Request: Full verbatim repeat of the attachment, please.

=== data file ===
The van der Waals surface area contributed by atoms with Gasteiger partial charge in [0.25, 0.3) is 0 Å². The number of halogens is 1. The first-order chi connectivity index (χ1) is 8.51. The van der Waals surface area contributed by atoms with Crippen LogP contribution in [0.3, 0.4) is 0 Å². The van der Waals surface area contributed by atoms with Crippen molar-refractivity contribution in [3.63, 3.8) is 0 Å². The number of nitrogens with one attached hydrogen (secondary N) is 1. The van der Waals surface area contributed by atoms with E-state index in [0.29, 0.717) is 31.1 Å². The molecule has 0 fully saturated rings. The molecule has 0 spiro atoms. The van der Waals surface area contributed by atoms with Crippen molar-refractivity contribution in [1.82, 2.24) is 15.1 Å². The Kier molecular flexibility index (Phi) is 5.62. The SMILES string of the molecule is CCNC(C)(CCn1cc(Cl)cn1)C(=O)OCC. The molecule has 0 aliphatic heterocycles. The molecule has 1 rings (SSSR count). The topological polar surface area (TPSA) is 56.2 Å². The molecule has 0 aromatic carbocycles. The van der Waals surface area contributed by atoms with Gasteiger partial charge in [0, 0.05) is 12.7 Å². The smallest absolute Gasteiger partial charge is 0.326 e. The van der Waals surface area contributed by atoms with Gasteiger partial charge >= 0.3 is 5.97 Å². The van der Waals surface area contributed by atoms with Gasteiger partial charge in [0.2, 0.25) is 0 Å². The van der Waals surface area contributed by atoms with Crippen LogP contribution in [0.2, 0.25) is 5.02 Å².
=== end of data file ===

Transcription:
The van der Waals surface area contributed by atoms with Gasteiger partial charge in [0.25, 0.3) is 0 Å². The number of halogens is 1. The first-order chi connectivity index (χ1) is 8.51. The van der Waals surface area contributed by atoms with Crippen LogP contribution in [0.3, 0.4) is 0 Å². The van der Waals surface area contributed by atoms with Crippen molar-refractivity contribution in [3.63, 3.8) is 0 Å². The number of nitrogens with one attached hydrogen (secondary N) is 1. The van der Waals surface area contributed by atoms with E-state index in [0.29, 0.717) is 31.1 Å². The molecule has 0 fully saturated rings. The molecule has 0 spiro atoms. The van der Waals surface area contributed by atoms with Crippen molar-refractivity contribution in [1.82, 2.24) is 15.1 Å². The Kier molecular flexibility index (Phi) is 5.62. The SMILES string of the molecule is CCNC(C)(CCn1cc(Cl)cn1)C(=O)OCC. The molecule has 0 aliphatic heterocycles. The molecule has 1 rings (SSSR count). The topological polar surface area (TPSA) is 56.2 Å². The molecule has 0 aromatic carbocycles. The van der Waals surface area contributed by atoms with Gasteiger partial charge in [0, 0.05) is 12.7 Å². The smallest absolute Gasteiger partial charge is 0.326 e. The van der Waals surface area contributed by atoms with Gasteiger partial charge >= 0.3 is 5.97 Å². The van der Waals surface area contributed by atoms with Gasteiger partial charge in [0.2, 0.25) is 0 Å². The van der Waals surface area contributed by atoms with Crippen LogP contribution in [0.2, 0.25) is 5.02 Å².